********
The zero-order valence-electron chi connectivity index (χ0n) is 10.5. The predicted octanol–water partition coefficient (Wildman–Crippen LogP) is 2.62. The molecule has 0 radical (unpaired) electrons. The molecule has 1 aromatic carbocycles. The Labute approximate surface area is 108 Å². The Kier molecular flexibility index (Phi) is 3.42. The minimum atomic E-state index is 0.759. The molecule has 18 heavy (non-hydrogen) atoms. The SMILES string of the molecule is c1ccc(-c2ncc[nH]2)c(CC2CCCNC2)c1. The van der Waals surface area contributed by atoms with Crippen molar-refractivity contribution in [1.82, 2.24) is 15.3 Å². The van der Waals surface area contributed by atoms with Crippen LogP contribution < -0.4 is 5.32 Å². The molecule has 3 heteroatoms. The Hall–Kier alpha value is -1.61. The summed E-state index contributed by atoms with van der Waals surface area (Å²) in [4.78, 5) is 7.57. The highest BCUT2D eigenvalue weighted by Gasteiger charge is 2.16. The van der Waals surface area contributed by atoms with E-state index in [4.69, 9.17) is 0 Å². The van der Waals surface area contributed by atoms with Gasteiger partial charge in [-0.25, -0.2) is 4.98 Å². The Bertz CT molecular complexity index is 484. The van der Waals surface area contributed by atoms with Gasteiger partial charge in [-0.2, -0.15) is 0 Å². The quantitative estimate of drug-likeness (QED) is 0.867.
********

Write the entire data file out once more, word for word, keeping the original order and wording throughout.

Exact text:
The zero-order valence-electron chi connectivity index (χ0n) is 10.5. The predicted octanol–water partition coefficient (Wildman–Crippen LogP) is 2.62. The molecule has 0 radical (unpaired) electrons. The molecule has 1 aromatic carbocycles. The Labute approximate surface area is 108 Å². The Kier molecular flexibility index (Phi) is 3.42. The minimum atomic E-state index is 0.759. The molecule has 18 heavy (non-hydrogen) atoms. The SMILES string of the molecule is c1ccc(-c2ncc[nH]2)c(CC2CCCNC2)c1. The van der Waals surface area contributed by atoms with Crippen molar-refractivity contribution in [1.82, 2.24) is 15.3 Å². The van der Waals surface area contributed by atoms with Crippen LogP contribution < -0.4 is 5.32 Å². The molecule has 3 heteroatoms. The Hall–Kier alpha value is -1.61. The summed E-state index contributed by atoms with van der Waals surface area (Å²) in [4.78, 5) is 7.57. The highest BCUT2D eigenvalue weighted by Gasteiger charge is 2.16. The van der Waals surface area contributed by atoms with E-state index in [4.69, 9.17) is 0 Å². The van der Waals surface area contributed by atoms with Gasteiger partial charge in [-0.25, -0.2) is 4.98 Å². The Bertz CT molecular complexity index is 484. The van der Waals surface area contributed by atoms with Gasteiger partial charge in [-0.2, -0.15) is 0 Å². The quantitative estimate of drug-likeness (QED) is 0.867.